Today, Judge Yvonne Rogers of the District Court, Northern California District ordered that the Department of Justice produce documents relating to five Foreign Intelligence Surveillance Court (FISA court) decisions.
The documents won’t be released to the public, but the decision grants the Judge the ability to review in private the material that the government doesn’t want released.
The Electronic Frontier Foundation brought the suit. The group is hailing the decision as “another victory” in its effort to demand documents from the government so that it can better understand “how the government uses Section 215 of the Patriot Act to secretly gather communications records from millions of American citizens.”
The documents in question aren’t random. Judge Rogers states in her order that “the Court finds that the public’s interest in the documents withheld is significant. [As the] scope and legality of the government’s current surveillance practices of broad swaths of its citizenry is a topic of intense public interest and concern.”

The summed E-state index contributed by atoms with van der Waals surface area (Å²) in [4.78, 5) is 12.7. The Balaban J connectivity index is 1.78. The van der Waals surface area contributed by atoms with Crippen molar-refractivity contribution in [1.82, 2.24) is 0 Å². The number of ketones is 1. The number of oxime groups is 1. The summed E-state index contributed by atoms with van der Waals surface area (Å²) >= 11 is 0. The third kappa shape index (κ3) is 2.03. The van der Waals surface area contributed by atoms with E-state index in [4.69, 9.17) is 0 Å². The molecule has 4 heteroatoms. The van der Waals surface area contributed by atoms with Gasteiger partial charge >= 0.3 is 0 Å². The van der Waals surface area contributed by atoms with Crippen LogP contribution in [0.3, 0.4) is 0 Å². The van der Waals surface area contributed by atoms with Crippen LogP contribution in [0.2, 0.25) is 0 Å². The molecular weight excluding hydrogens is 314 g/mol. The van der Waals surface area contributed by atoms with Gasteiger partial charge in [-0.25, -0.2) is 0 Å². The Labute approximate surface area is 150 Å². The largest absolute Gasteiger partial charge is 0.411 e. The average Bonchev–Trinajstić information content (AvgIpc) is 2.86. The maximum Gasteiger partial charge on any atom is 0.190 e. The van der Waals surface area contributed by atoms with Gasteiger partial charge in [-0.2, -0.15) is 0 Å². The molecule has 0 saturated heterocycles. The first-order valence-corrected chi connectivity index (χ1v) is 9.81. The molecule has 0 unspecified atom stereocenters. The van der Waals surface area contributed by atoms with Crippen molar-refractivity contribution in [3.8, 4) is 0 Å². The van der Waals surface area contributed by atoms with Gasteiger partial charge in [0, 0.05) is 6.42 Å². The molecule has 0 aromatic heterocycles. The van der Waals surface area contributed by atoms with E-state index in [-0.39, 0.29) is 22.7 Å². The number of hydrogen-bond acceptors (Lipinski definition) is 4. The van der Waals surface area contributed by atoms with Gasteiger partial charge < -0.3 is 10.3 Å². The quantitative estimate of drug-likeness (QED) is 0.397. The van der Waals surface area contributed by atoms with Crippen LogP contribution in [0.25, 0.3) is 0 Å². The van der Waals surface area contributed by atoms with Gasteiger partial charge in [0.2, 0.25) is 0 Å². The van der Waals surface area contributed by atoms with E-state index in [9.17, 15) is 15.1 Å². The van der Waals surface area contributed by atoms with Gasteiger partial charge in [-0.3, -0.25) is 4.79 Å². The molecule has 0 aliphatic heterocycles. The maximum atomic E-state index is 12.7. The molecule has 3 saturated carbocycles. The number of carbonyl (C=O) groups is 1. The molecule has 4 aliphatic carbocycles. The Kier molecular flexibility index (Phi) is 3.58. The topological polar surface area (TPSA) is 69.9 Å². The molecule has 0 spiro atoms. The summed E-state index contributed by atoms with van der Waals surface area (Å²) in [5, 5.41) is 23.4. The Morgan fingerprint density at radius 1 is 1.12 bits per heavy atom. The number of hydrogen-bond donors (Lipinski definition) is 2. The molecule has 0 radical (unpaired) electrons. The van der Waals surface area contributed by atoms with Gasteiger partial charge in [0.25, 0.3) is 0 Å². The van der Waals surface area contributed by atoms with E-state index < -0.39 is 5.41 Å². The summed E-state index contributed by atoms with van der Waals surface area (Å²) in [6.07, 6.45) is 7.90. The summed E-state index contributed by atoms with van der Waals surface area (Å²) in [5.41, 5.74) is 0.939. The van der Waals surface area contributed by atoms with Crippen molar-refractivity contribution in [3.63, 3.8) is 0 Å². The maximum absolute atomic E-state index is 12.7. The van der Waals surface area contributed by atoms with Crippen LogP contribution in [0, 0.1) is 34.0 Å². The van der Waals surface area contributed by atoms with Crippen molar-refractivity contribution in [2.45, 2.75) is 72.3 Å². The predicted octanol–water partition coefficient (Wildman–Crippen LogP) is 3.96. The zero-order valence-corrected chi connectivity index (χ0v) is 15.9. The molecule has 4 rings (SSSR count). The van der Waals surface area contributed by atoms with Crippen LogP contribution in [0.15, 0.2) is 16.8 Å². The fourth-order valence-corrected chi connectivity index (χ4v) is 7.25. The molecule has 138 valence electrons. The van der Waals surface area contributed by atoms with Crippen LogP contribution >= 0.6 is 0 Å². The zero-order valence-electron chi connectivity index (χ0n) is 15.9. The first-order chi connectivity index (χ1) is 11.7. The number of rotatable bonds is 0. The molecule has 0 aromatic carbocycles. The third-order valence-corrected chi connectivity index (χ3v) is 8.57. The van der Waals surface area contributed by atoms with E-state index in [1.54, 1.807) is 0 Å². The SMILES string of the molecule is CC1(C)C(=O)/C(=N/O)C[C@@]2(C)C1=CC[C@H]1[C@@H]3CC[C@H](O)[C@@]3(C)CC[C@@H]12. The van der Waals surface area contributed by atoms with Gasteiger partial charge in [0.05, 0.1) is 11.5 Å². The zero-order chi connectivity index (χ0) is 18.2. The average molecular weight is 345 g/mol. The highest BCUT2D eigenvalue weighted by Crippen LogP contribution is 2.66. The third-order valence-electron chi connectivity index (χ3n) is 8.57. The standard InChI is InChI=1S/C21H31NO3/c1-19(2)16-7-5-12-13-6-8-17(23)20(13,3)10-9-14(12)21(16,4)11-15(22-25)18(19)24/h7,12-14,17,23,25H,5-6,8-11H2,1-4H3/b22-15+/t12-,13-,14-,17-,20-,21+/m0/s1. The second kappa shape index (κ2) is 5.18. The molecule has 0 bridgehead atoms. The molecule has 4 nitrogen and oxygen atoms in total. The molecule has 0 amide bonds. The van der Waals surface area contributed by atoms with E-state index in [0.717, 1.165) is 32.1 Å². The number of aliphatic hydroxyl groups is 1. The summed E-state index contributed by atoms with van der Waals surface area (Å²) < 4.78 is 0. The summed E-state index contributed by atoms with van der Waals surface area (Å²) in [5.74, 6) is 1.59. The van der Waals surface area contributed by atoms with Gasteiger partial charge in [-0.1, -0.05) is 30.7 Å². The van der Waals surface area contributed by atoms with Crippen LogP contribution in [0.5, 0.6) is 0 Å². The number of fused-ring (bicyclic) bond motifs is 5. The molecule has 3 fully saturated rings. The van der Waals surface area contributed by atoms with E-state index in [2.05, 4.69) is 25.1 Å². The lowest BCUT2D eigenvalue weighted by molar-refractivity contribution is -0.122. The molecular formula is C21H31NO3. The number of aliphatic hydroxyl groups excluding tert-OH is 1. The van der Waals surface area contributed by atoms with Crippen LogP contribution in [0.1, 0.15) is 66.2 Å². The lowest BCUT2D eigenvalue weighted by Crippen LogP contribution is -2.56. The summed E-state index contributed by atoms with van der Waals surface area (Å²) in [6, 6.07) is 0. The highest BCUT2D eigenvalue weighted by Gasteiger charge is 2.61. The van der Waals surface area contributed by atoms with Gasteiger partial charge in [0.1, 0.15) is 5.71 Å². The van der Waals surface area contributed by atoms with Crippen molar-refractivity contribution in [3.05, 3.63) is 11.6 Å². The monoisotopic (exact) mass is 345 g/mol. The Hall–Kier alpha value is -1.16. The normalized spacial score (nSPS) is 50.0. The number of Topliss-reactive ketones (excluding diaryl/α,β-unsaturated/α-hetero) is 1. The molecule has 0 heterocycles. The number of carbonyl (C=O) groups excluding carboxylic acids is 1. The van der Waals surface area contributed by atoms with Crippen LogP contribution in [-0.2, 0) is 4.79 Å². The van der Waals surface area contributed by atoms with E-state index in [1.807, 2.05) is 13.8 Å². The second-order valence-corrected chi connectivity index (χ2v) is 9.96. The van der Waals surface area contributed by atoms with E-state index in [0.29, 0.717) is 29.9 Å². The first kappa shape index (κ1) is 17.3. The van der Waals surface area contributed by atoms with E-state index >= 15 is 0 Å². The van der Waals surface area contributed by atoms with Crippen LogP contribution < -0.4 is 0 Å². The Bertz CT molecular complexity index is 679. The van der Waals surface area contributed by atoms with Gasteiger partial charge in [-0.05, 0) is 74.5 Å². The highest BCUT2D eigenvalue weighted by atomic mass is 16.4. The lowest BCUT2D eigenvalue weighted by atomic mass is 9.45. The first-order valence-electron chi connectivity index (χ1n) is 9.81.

The decision isn’t without its sharper points, with Judge Rogers at one point stating that there is “evidence” that in the past, whole documents were withheld from the public when “a disclosure of reasonably segregable portions of those documents would have been required.”
It’s up to the judge to decide what happens with the document next. But as the EFF notes, the order “reveals an appreciation of the civil liberties concerns, as well as skepticism of the government’s blanket refusal to release any portion of the opinions.”
It’s been a rough few weeks for those in favor of surveillance reform. Good news is a welcome respite.